The beauty of a Mitzvah project is the facilitating of giving. The Bar Mitzvah boy chooses where he wants to donate to and then he includes his invites to join him in the giving through their gifts to him. A midrash tells us that all the Israelite people were expected to be involved with the building of the Ark so that they would win the merit of receiving the Torah. When we are giving as a group the Torah shines bright!

After G-d lists all the items that need to be donated for the making of the Ark, he says: And let them make me a sanctuary that I may dwell among them. This space needs to be holy enough for G-d so he gives specific details during 400 verses with detailed instructions how it should be done. The sanctuary is made to serve all the community so Its construction must be made by all the people, donating as much as the can, to help them feel truly connected to each other, the Torah and G-d.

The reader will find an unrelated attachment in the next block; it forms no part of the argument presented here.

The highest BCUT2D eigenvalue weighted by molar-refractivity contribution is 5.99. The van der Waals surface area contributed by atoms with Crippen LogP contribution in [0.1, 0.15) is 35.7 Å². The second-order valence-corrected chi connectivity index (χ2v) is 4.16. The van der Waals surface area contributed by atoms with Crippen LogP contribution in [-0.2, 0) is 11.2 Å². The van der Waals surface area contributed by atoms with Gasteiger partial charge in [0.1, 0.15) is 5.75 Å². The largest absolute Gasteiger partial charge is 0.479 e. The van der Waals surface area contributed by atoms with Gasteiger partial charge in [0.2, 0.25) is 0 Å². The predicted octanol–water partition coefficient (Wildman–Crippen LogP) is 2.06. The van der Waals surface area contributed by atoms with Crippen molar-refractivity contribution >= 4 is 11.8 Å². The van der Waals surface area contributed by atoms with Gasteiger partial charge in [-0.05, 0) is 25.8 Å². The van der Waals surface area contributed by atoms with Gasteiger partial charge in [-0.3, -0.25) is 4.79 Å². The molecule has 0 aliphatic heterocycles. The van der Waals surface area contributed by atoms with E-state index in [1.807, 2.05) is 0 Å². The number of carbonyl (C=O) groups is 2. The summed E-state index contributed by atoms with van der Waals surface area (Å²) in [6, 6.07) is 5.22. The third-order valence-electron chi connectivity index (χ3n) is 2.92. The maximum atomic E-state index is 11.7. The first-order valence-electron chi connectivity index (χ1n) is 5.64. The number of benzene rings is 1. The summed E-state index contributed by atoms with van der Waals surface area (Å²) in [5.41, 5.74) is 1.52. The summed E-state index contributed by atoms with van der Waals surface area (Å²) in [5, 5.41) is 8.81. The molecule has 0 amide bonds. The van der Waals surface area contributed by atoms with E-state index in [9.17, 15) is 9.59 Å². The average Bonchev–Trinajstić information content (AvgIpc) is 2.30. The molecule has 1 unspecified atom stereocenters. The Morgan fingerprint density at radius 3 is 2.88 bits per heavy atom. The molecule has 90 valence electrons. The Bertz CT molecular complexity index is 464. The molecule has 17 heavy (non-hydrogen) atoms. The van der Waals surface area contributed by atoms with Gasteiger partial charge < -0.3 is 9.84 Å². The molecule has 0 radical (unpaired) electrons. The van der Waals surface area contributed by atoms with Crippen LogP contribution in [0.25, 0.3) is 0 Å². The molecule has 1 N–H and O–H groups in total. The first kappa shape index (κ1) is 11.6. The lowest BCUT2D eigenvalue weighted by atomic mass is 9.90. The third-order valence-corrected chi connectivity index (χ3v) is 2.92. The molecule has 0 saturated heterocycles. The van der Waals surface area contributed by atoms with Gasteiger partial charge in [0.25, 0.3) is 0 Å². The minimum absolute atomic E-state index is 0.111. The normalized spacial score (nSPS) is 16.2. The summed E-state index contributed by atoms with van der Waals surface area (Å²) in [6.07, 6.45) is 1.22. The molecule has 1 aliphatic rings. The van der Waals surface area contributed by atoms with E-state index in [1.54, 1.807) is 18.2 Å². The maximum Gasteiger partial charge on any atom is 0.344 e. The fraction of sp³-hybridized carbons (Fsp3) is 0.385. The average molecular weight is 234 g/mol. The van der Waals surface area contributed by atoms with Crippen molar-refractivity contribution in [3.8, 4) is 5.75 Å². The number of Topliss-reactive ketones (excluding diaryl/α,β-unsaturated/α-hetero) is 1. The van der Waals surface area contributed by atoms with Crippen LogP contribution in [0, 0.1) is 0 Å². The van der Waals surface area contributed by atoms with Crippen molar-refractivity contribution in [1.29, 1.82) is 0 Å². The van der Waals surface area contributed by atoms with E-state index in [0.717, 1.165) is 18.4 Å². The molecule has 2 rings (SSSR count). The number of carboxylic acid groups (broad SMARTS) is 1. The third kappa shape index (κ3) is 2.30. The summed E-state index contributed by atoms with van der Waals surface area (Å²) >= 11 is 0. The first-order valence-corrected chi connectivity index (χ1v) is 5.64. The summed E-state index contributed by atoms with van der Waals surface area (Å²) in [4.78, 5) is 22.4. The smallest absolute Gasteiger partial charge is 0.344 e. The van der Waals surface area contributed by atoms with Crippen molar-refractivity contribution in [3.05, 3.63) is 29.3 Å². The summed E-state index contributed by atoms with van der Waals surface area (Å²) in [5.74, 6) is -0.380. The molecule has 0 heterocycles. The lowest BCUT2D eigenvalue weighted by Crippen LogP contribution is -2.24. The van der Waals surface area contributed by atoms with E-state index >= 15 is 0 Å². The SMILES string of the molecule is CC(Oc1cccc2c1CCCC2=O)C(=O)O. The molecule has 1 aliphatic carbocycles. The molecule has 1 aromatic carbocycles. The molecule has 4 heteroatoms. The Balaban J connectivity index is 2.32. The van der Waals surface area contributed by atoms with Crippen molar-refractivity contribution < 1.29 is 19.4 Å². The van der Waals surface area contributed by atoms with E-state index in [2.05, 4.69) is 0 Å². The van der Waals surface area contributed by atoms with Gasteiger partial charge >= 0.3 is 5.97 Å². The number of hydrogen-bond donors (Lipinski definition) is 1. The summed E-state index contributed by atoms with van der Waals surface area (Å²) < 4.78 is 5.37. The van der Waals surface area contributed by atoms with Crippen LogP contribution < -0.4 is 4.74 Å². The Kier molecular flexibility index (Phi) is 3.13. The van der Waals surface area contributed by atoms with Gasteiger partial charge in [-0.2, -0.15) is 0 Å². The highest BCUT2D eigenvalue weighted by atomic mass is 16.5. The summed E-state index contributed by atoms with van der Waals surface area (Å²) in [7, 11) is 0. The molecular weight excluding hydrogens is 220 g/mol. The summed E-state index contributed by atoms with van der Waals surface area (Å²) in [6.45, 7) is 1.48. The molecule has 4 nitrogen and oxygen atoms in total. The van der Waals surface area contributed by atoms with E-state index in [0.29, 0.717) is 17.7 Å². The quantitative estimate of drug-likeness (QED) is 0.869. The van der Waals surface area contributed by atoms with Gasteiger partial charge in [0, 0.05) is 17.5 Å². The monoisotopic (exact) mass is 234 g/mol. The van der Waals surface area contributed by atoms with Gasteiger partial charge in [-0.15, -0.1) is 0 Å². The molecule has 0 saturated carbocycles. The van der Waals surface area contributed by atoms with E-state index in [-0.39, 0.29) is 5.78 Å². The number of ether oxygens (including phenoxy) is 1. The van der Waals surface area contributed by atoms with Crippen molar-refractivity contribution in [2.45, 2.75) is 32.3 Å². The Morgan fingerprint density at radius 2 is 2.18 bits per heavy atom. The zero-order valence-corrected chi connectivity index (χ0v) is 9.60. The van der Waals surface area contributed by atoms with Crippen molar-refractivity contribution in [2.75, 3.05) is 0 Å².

This is the first time the Israelites are going to build a holy traveling size sanctuary for their G-d, made by many different types of colorful materials, as free people that their heart moves them to give and this is after building tall Pyramids for 400 years in Egypt from heavy bricks and mortar as slaves, suffering and building a monument to house the tombs of the Pharaohs and to display the pharaoh’s power, wealth and promote religious beliefs they didn’t even follow.
The Ark and its contents serve as a symbol of the covenant between G-d and Israel, so every material is symbolic of this relationship. One of the materials mentioned for the Ark are special throne trees: Etzei Shitim which can also be an acrostic of the words: Peach, Good, Salvation and forgiveness.

1. Shin – Shalom – Peace
2. Tet – Tova – Good
3. Yud – Yeshuha – Salvation
4. Mem – Mechila – forgiveness

These 4 words sum up the type of relationship we are building with G-d as we are preparing a place he can call home.